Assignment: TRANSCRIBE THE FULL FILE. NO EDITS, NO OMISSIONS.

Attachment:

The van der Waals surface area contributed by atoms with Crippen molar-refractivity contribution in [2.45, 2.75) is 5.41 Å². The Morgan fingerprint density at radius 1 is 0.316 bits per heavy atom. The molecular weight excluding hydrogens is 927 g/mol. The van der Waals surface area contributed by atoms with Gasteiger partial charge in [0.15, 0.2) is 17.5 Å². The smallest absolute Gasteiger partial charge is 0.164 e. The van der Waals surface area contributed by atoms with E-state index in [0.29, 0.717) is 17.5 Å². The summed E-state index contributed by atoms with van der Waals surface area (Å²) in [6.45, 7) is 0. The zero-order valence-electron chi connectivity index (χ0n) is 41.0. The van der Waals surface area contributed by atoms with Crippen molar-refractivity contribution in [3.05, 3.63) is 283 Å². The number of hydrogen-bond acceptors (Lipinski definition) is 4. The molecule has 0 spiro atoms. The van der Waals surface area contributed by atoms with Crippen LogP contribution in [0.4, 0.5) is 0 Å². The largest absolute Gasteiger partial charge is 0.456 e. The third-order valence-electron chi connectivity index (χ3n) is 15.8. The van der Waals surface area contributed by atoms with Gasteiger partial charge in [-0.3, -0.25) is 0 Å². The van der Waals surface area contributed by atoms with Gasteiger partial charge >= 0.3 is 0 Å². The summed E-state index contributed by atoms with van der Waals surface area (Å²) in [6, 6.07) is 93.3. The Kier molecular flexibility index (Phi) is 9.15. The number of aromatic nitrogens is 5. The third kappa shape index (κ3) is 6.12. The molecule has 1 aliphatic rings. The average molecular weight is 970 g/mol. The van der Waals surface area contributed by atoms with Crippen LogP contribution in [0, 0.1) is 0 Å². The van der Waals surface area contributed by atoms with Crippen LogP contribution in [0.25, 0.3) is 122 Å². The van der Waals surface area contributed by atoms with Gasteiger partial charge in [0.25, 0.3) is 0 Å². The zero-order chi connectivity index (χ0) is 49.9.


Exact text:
The van der Waals surface area contributed by atoms with Crippen molar-refractivity contribution in [2.45, 2.75) is 5.41 Å². The Morgan fingerprint density at radius 1 is 0.316 bits per heavy atom. The molecular weight excluding hydrogens is 927 g/mol. The van der Waals surface area contributed by atoms with Gasteiger partial charge in [0.15, 0.2) is 17.5 Å². The smallest absolute Gasteiger partial charge is 0.164 e. The van der Waals surface area contributed by atoms with E-state index in [0.29, 0.717) is 17.5 Å². The summed E-state index contributed by atoms with van der Waals surface area (Å²) in [6.45, 7) is 0. The zero-order valence-electron chi connectivity index (χ0n) is 41.0. The van der Waals surface area contributed by atoms with Crippen molar-refractivity contribution in [3.05, 3.63) is 283 Å². The number of hydrogen-bond acceptors (Lipinski definition) is 4. The molecule has 0 spiro atoms. The van der Waals surface area contributed by atoms with Crippen LogP contribution in [0.4, 0.5) is 0 Å². The largest absolute Gasteiger partial charge is 0.456 e. The third-order valence-electron chi connectivity index (χ3n) is 15.8. The van der Waals surface area contributed by atoms with Gasteiger partial charge in [-0.3, -0.25) is 0 Å². The van der Waals surface area contributed by atoms with Gasteiger partial charge >= 0.3 is 0 Å². The summed E-state index contributed by atoms with van der Waals surface area (Å²) in [6, 6.07) is 93.3. The Kier molecular flexibility index (Phi) is 9.15. The number of aromatic nitrogens is 5. The third kappa shape index (κ3) is 6.12. The molecule has 1 aliphatic rings. The average molecular weight is 970 g/mol. The van der Waals surface area contributed by atoms with Crippen LogP contribution in [0, 0.1) is 0 Å². The van der Waals surface area contributed by atoms with Crippen LogP contribution in [0.25, 0.3) is 122 Å². The van der Waals surface area contributed by atoms with Gasteiger partial charge in [0.25, 0.3) is 0 Å². The zero-order chi connectivity index (χ0) is 49.9.